Luxury Design, Past & Present
A Louis XV period antique French walnut commode of elegant proportions, circa 1760 with its original marble top. This important commode (the French term for chest of drawers) showcases the qualities of the best hand made furniture created during the reign of Louis XV (1723-1774). Please focus on the sense of movement created by the artisan who crafted this chest. The front of the chest has a serpentine configuration as opposed to the flat facade seen on less accomplished pieces. This change in profile required great skill as the solid walnut timber boards had to be carved by hand to achieve a curved shape. A large board was required because so much had to be cut away and discarded to get to the desired balance of curved elements. Each of the two drawers have an incised line that surrounds the original gilded bronze hardware. This line technique was chosen to provide a dark outline against the luminous quality of the walnut timber and the reflective metal. Both the handles on the left and right as well as the escutcheon (lock plate) where the key was inserted to lock and unlock the chest all feature this incised line. The intricacy of the hardware is quite beautiful and adds to the luxurious feeling because of its excellent quality and the patina that is the result from hundreds of years of use as hands pulled open and pushed shut the drawers. All of the hardware has the sensuous lines of the rococo with the organic quality of nature translated into a fixed depiction. Flower blossoms, stems, leaves and vines are all arranged in a naturalistic fashion that nevertheless functions easily. Please recall that at this point in time interior illumination was limited to fires blazing in a hearth and wall sconces, candlesticks and chandeliers all holding candles. Not necessarily the beautiful slow burning smokeless candles we use today but all sorts of candles from sputtering low grade materials that produced enormous amounts of smoke and soot to the best quality that used purified wax designed to reduce the smoky, sooty quality that was much more usual. The important aspect of using bronze, both gilded and burnished, was the manner in which it caught the available light and gave a focal point to anyone seeking to use the chest who needed to grasp the handles or guide a key into one of the locks. Of course the drawers were kept locked to prevent theft of the contents which was always a risk in the eighteenth century when servants living in a household was common. You will see when looking closely that hardware from this period was attached with tiny nails whose rounded heads were worked into the design and are virtually unnoticeable. The apron beneath the lowest drawer is an integral aspect of the overall design as it possesses a beautiful curvaceous outline with a wonderful medallion placed directly in the centre. The design of this medallion features a pair of open blossoms placed facing away from each other with each having three leaves and all of it contained within a facing pair of "C" shaped scrolls. The striking aspect of this hand carving is that the entire arrangement is pierced and open from front to back. Again this was designed to be a highlight in a room with naturally produced light while now it is much more pronounced with the use of electricity to fully light a space. Flanking this central medallion on both the right and left is a flowering branch with five petal blossoms that extend out to the sides that are also carved in high relief for contrast. The apron has a gentle undulating shape along the lower front edge as well as the sides and is highlighted with the use of scrolled motif to add texture and dimension. All of the four legs are each carved from a solid piece of walnut timber that is rounded at the two front corners with an inset recessed vertical area that emphasizes the curve. This frames the two drawers before the legs descend in a graceful curve known as a "cabriole" before they end in a solid foot. The lower portion of the legs with the cabriole form are also set at a forty five degree angle that balances the body of the chest in a graceful way. The original marble top reflects the thickness used on pieces during the eighteenth century that includes chests, buffets and consoles and the warm tone of the marble was perfect with the glossy patina of the walnut.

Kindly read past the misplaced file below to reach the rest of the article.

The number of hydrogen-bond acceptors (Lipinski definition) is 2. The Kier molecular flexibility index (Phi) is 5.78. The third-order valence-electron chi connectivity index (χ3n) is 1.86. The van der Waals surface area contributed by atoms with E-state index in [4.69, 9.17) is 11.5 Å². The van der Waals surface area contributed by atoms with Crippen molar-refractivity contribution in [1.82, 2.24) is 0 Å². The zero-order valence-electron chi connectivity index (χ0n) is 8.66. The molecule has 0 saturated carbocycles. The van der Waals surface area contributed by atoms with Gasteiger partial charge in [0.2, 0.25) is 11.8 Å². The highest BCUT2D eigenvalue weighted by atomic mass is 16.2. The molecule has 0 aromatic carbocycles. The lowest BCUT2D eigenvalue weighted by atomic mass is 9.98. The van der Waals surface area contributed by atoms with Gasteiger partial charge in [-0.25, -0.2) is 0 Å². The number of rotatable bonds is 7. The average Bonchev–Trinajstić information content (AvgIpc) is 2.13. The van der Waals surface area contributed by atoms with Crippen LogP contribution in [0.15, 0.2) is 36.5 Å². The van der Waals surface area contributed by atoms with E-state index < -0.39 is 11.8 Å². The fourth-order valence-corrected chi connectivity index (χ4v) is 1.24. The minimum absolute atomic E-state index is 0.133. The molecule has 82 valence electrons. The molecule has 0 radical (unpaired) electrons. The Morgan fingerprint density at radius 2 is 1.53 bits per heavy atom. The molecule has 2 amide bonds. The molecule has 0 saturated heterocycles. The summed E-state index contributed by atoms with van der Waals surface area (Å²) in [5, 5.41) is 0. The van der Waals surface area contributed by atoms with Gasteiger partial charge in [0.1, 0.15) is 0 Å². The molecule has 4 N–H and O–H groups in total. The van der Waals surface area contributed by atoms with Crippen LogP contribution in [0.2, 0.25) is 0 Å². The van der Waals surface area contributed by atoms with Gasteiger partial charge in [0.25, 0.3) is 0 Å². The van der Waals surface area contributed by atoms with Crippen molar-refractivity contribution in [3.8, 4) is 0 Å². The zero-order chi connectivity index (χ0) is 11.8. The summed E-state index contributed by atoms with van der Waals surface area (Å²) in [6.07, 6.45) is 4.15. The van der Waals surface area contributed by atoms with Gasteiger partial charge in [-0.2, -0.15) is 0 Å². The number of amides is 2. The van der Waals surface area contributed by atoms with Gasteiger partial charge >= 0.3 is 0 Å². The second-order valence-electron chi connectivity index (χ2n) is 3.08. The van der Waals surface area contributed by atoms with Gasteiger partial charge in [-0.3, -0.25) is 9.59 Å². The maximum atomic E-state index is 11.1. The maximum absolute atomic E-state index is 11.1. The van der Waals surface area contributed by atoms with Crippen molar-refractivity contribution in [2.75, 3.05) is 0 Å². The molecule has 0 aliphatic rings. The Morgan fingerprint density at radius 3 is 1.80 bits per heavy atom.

Please notice the proportion of this chest which was designed to have an important mirror or painting placed above. A pair of gilded candelabra would have definitely provided light and there may have been a clock or porcelain displayed as well. In our time a piece of contemporary art provides an intriguing element of tension when placed above a chest from the eighteenth century.